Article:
The development team for SyberShop consisted of two nutrition experts, a physical activity expert, a health education expert, and multimedia and computer professionals. The CD can be used on either a PC or Mac platform and can be used individually or in the classroom as a supplemental teaching tool. SyberShop is composed of five modules that allow students to learn about different aspects of physical activity and healthy eating. The modules contained on SyberShop are Virtual Food Court, Virtual Cafeteria, Building Blocks, Body Dimensions, Be Active (Table 1).

Table 1.
Components of SyberShop

Virtual Food Court

Students have the opportunity to learn about the nutritional content of the food from their favorite fast food restaurant. They can choose from McDonald's, Burger King, Domino's, Taco Bell, Chick-Fil-A, or Subway. Once in the restaurant of their choice, they make their selection from the menu. A tote board shows them how they are doing with respect to calories, fat, cholesterol, fiber and sodium. Also included in this module are tips for choosing wisely from a fast food restaurant.

Virtual Cafeteria

Students grab a tray and make selections from common foods found in school cafeterias. There are five different days with different menus from which to choose. The nutrients of the foods placed on the tray are analyzed

Building Blocks

Students learn basic tools for healthy eating and physical activity. They can explore an interactive food guide pyramid, activity pyramid and nutrition label. Also, included are photographs that illustrate the difference in a "portion" and a "serving" of common foods. Students can take an interactive quiz to test their knowledge of the nutrition label.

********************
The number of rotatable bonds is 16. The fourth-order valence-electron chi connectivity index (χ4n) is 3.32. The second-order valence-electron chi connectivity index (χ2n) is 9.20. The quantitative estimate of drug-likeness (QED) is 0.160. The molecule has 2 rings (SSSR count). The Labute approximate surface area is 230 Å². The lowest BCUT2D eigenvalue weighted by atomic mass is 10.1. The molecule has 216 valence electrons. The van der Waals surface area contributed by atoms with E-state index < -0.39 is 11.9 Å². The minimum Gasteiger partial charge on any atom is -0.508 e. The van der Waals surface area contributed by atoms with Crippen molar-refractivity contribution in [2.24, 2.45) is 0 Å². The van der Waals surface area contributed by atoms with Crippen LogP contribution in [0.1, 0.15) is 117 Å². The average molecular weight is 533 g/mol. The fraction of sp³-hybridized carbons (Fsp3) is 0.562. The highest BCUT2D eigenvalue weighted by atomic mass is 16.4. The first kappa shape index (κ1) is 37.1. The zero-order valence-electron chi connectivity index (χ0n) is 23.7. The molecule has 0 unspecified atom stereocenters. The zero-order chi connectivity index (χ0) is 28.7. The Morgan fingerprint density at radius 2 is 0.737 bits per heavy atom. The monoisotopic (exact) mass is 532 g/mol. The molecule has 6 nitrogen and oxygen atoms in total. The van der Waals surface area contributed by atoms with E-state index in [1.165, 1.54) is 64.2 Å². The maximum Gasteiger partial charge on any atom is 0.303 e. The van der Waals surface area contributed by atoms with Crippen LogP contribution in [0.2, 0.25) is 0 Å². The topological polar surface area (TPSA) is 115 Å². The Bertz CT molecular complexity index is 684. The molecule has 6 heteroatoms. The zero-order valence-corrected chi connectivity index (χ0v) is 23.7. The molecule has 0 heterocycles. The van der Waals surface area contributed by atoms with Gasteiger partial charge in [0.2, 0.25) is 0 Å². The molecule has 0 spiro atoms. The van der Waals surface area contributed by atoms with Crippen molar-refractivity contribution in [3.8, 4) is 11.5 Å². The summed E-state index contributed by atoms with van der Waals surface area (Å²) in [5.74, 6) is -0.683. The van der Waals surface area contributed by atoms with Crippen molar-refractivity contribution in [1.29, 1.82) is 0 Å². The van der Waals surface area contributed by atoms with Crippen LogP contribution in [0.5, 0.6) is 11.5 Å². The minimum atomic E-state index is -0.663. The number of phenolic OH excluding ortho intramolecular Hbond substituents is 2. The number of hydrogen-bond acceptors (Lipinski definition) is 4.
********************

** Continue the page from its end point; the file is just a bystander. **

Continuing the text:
Body Dimensions

Students explore body image and weight management issues. The module includes a multimedia presentation on the power of the media and how it affects our idea of what is considered beautiful. Students examine different body types using celebrities from film, music and sports. Also, basic skills of weight management are presented.

Be Active

Students take a self-assessment quiz to ascertain their number one barrier to being physically active. They can also assess their readiness to change by taking a stage of change quiz. Students get answers and solutions to these questions as well as learn about different opportunities to be active.


SyberShop also contains a teacher's guide in portable document format (pdf). The guide contains background information on all SyberShop modules, technical assistance in using the CD, individual and group activities for each module, a test bank, and the correlation of SyberShop to the grade 9-12 Standard Course of Study for math, science, and healthful living (North Carolina Standard Course of Study, 2004).